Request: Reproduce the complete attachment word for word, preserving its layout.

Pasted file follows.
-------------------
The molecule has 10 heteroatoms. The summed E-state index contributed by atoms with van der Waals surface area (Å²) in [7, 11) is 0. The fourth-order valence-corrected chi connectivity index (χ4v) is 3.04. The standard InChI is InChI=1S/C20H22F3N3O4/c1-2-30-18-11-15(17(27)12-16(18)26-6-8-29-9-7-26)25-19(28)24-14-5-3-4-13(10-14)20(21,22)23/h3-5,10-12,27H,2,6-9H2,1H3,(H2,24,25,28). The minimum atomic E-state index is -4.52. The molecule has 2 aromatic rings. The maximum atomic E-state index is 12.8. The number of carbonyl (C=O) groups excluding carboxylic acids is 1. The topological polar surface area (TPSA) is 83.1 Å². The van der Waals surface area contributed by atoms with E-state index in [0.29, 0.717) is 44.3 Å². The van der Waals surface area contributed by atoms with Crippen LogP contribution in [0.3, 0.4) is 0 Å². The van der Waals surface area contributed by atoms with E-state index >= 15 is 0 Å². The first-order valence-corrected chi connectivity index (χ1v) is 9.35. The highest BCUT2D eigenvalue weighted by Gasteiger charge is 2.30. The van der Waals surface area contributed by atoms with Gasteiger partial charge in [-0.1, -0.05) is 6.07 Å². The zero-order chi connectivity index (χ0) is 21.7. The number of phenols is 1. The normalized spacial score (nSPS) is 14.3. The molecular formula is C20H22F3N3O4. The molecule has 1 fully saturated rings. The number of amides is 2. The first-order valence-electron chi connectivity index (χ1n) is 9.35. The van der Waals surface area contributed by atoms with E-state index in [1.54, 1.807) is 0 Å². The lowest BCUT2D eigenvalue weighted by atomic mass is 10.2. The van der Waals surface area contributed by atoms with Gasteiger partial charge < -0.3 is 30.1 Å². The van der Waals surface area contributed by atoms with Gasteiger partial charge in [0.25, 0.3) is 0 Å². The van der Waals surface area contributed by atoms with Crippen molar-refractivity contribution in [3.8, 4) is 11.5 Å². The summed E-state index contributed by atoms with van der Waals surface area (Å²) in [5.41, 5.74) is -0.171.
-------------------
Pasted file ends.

The molecule has 10 heteroatoms. The summed E-state index contributed by atoms with van der Waals surface area (Å²) in [7, 11) is 0. The fourth-order valence-corrected chi connectivity index (χ4v) is 3.04. The standard InChI is InChI=1S/C20H22F3N3O4/c1-2-30-18-11-15(17(27)12-16(18)26-6-8-29-9-7-26)25-19(28)24-14-5-3-4-13(10-14)20(21,22)23/h3-5,10-12,27H,2,6-9H2,1H3,(H2,24,25,28). The minimum atomic E-state index is -4.52. The molecule has 2 aromatic rings. The maximum atomic E-state index is 12.8. The number of carbonyl (C=O) groups excluding carboxylic acids is 1. The topological polar surface area (TPSA) is 83.1 Å². The van der Waals surface area contributed by atoms with E-state index in [0.29, 0.717) is 44.3 Å². The van der Waals surface area contributed by atoms with Crippen LogP contribution in [0.3, 0.4) is 0 Å². The van der Waals surface area contributed by atoms with E-state index >= 15 is 0 Å². The first-order valence-corrected chi connectivity index (χ1v) is 9.35. The highest BCUT2D eigenvalue weighted by Gasteiger charge is 2.30. The van der Waals surface area contributed by atoms with Gasteiger partial charge in [-0.1, -0.05) is 6.07 Å². The zero-order chi connectivity index (χ0) is 21.7. The number of phenols is 1. The normalized spacial score (nSPS) is 14.3. The molecular formula is C20H22F3N3O4. The molecule has 1 fully saturated rings. The number of amides is 2. The first-order valence-electron chi connectivity index (χ1n) is 9.35. The van der Waals surface area contributed by atoms with E-state index in [1.54, 1.807) is 0 Å². The lowest BCUT2D eigenvalue weighted by atomic mass is 10.2. The van der Waals surface area contributed by atoms with Gasteiger partial charge < -0.3 is 30.1 Å². The van der Waals surface area contributed by atoms with Gasteiger partial charge in [0.25, 0.3) is 0 Å². The van der Waals surface area contributed by atoms with Crippen molar-refractivity contribution in [3.8, 4) is 11.5 Å². The summed E-state index contributed by atoms with van der Waals surface area (Å²) in [5.41, 5.74) is -0.171.